I feel as though I am up against an in­sur­mount­able wall — Burns has his facts, I have mine. What’s more, while I rec­og­nize

that main­stream me­dia might not be cor­rect all of the time, it is, by and large, con­cerned with the truth. The same can­not be said about Burns’s oft-cited me­dia or­ga­ni­za­tions, which in­clude bi­ased far-right web­sites and pub­li­ca­tions that veer into the realm of con­spir­acy the­o­ries.

Jayson Harsin, a pro­fes­sor in global com­mu­ni­ca­tions at the Amer­i­can Univer­sity in Paris, is re­search­ing the phe­nom­e­non of “post-truth pol­i­tics,” which de­scribes how me­dia is caus­ing our demo­cratic po­lar­iza­tion. He says that many peo­ple no longer be­lieve politi­cians, ex­perts, journalists, or each other, and amidst all this cyn­i­cism, they in­stead are more likely to be­lieve what­ever is “emo­tional, out of con­trol, an­gry, and highly un­civil.” In other words, “the truth” is what­ever causes them rage. Harsin adds that com­pound­ing this is the dis­so­lu­tion of the old me­dia ecosys­tem, where most peo­ple read, watched, and lis­tened to the same sources. Now me­dia has frag­mented into hun­dreds of chan­nels and cre­ated dis­parate au­di­ences that re­ceive dif­fer­ent in­for­ma­tion. My feel­ing that Burns and I live in sep­a­rate re­al­i­ties is un­der­scored by the fact that, in a way, we do.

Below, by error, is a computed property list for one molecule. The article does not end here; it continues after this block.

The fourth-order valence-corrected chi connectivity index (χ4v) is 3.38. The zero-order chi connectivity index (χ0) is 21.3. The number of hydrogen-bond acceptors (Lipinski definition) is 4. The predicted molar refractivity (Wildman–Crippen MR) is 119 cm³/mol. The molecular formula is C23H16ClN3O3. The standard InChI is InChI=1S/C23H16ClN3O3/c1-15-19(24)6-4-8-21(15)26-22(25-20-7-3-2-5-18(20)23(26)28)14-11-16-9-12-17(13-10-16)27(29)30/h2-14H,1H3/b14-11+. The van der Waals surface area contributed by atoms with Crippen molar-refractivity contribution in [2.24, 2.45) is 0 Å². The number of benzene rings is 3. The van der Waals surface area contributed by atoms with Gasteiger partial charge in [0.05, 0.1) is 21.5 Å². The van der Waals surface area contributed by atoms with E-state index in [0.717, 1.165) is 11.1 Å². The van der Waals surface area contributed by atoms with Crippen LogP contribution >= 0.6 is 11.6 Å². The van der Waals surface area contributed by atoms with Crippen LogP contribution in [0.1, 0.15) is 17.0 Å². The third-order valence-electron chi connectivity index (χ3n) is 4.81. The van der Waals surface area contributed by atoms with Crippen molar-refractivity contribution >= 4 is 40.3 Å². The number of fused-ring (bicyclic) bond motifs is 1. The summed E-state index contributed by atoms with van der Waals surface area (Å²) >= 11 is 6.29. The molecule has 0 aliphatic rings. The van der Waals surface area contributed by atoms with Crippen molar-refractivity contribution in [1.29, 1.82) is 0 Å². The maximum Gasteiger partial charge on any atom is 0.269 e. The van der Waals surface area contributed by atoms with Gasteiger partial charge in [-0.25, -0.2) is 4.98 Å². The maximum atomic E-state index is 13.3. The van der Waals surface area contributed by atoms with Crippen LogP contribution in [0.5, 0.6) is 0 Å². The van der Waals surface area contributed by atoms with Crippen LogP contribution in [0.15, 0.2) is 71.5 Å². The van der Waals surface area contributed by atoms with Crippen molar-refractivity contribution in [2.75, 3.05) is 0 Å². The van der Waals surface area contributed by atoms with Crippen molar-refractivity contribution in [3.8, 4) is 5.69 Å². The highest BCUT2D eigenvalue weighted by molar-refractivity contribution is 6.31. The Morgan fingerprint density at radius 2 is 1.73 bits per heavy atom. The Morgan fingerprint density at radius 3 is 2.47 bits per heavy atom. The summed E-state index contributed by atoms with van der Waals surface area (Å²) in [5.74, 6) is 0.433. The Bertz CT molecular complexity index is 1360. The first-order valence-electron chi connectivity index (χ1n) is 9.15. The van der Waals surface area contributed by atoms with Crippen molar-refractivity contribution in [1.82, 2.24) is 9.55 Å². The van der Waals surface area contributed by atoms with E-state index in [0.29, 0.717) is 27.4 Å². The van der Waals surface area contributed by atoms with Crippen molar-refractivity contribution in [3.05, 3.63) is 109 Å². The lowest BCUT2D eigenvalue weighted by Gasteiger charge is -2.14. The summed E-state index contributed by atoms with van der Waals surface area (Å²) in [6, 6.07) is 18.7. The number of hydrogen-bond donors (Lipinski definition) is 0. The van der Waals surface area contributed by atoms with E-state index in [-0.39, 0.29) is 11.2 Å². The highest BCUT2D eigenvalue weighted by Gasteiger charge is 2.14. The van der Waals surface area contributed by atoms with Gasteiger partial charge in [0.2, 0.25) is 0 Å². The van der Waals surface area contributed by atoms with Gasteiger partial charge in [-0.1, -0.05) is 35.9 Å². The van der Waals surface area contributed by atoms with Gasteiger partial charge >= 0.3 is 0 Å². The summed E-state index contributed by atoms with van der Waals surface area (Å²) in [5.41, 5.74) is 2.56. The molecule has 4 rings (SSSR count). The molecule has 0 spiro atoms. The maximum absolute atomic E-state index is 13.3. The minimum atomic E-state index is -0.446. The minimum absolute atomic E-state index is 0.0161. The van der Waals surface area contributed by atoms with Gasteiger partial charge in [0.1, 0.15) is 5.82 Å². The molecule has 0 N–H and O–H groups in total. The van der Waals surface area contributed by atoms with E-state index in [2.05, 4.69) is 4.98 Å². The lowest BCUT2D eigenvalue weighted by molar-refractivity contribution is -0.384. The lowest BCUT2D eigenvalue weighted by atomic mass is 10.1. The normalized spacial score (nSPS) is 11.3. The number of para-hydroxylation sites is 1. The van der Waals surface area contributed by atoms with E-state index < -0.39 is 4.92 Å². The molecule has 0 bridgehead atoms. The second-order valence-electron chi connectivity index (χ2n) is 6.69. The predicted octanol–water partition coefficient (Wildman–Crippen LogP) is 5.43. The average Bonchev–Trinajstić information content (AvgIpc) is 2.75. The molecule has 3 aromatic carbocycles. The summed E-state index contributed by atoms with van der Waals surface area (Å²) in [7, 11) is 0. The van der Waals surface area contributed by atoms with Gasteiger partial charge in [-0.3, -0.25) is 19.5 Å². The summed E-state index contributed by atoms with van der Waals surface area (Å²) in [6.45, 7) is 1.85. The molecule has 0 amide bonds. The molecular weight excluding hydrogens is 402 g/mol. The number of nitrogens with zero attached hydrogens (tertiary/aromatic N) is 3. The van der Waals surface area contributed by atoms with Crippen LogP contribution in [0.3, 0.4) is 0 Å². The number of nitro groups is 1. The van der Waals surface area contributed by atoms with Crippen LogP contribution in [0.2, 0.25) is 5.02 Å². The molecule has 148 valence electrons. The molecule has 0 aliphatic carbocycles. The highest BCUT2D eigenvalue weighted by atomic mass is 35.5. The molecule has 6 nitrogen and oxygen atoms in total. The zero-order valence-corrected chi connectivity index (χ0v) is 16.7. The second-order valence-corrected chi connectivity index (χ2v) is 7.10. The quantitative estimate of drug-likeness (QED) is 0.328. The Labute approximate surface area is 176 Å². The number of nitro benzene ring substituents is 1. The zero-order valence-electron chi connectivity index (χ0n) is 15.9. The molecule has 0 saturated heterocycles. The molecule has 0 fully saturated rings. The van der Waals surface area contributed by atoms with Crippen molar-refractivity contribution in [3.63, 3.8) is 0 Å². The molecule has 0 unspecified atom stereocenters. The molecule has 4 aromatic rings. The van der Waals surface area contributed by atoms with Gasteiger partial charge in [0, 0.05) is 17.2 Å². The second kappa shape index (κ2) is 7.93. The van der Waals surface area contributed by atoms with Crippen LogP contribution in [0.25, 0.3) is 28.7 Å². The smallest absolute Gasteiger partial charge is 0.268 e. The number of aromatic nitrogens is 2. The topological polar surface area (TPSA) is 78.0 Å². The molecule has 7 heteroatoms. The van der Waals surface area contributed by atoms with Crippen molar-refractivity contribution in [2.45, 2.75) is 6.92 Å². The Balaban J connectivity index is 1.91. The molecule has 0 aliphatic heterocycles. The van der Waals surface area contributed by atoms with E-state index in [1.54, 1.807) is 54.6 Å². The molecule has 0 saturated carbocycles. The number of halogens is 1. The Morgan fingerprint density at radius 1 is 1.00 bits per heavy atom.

When I ask Burns how we might bridge the gap be­tween our me­dia echo cham­bers, his an­swer sur­prises me. “Em­pa­thy. If you truly want to un­der­stand where I am com­ing from, you will lis­ten hon­estly and put your­self in my shoes,” he says. “If you are so locked into your po­si­tion that you can­not lis­ten and re­ply hon­estly, we can’t get any­where.” Burns then brings up what seems to be his main con­cern: “The cur­rent main­stream tone leaves me feel­ing that the world seems to think it is okay to com­mit vi­o­lence against whites,” he tells me. But rather than heed his ad­vice, I re­main ir­ri­tated — how could he ask for an em­pa­thetic ear when he doesn’t lis­ten to proof of how vi­o­lence is rou­tinely be­ing com­mit­ted against racial­ized peo­ple and other mi­nori­ties? I ask Burns if he has per­son­ally ex­pe­ri­enced any kind of vi­o­lence on ac­count of his be­ing white. He dodges the ques­tion and in­stead re­sponds with a link to a video that shows peo­ple harm­ing a Trump sup­porter. Burns’s bat­tles, and his wounds, ap­pear to ex­ist only on­line.

I de­cide to visit Burns in his home prov­ince. A 2017 study from the Univer­sity of Cal­i­for­nia at Berke­ley re­ported that en­coun­ter­ing dif­fer­ent ideas through text makes peo­ple more prone to “de­hu­man­ize” the com­mu­ni­ca­tor and view them as “hav­ing a di­min­ished ca­pac­ity to ei­ther think or feel.” I hope that an in-per­son in­ter­ac­tion might help us un­der­stand one an­other.